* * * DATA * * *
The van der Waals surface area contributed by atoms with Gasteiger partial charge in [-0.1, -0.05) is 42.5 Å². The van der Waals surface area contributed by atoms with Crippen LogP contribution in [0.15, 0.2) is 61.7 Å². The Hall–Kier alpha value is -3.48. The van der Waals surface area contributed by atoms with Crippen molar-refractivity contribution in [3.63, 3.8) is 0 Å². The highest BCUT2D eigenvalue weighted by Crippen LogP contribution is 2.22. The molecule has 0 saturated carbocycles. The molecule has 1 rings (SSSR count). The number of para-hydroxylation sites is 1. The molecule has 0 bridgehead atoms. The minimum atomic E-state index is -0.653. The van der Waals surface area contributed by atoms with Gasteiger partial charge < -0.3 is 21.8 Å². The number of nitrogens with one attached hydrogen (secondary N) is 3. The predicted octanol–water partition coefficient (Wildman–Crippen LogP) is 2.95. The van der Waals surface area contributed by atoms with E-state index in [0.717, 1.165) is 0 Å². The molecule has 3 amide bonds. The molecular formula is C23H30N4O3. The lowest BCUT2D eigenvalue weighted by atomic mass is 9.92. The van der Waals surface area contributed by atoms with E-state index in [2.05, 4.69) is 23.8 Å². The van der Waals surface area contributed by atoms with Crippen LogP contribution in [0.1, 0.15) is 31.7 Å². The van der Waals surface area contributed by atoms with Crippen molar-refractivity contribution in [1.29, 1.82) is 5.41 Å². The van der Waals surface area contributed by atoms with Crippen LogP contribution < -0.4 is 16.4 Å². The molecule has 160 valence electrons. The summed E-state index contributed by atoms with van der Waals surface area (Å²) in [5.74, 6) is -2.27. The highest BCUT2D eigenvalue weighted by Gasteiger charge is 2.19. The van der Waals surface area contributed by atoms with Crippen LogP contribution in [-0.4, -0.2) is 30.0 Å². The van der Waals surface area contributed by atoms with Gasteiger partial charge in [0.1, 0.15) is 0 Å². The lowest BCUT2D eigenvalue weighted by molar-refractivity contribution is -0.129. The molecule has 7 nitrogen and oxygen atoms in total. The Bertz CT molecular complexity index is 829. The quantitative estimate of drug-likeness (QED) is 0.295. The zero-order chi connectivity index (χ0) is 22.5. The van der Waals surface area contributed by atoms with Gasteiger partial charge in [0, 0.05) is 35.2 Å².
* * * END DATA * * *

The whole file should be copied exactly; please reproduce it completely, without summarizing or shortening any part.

The van der Waals surface area contributed by atoms with Gasteiger partial charge in [-0.1, -0.05) is 42.5 Å². The van der Waals surface area contributed by atoms with Crippen LogP contribution in [0.15, 0.2) is 61.7 Å². The Hall–Kier alpha value is -3.48. The van der Waals surface area contributed by atoms with Crippen molar-refractivity contribution in [3.63, 3.8) is 0 Å². The highest BCUT2D eigenvalue weighted by Crippen LogP contribution is 2.22. The molecule has 0 saturated carbocycles. The molecule has 1 rings (SSSR count). The number of para-hydroxylation sites is 1. The molecule has 0 bridgehead atoms. The minimum atomic E-state index is -0.653. The van der Waals surface area contributed by atoms with Gasteiger partial charge < -0.3 is 21.8 Å². The number of nitrogens with one attached hydrogen (secondary N) is 3. The predicted octanol–water partition coefficient (Wildman–Crippen LogP) is 2.95. The van der Waals surface area contributed by atoms with E-state index in [0.717, 1.165) is 0 Å². The molecule has 3 amide bonds. The molecular formula is C23H30N4O3. The lowest BCUT2D eigenvalue weighted by atomic mass is 9.92. The van der Waals surface area contributed by atoms with E-state index in [2.05, 4.69) is 23.8 Å². The van der Waals surface area contributed by atoms with Crippen LogP contribution in [0.1, 0.15) is 31.7 Å². The van der Waals surface area contributed by atoms with Crippen molar-refractivity contribution in [1.29, 1.82) is 5.41 Å². The van der Waals surface area contributed by atoms with Crippen LogP contribution < -0.4 is 16.4 Å². The molecule has 160 valence electrons. The summed E-state index contributed by atoms with van der Waals surface area (Å²) in [5.74, 6) is -2.27. The highest BCUT2D eigenvalue weighted by Gasteiger charge is 2.19. The van der Waals surface area contributed by atoms with Crippen LogP contribution in [-0.4, -0.2) is 30.0 Å². The van der Waals surface area contributed by atoms with Gasteiger partial charge in [0.1, 0.15) is 0 Å². The lowest BCUT2D eigenvalue weighted by molar-refractivity contribution is -0.129. The molecule has 7 nitrogen and oxygen atoms in total. The Bertz CT molecular complexity index is 829. The quantitative estimate of drug-likeness (QED) is 0.295. The zero-order chi connectivity index (χ0) is 22.5. The van der Waals surface area contributed by atoms with Gasteiger partial charge in [0, 0.05) is 35.2 Å².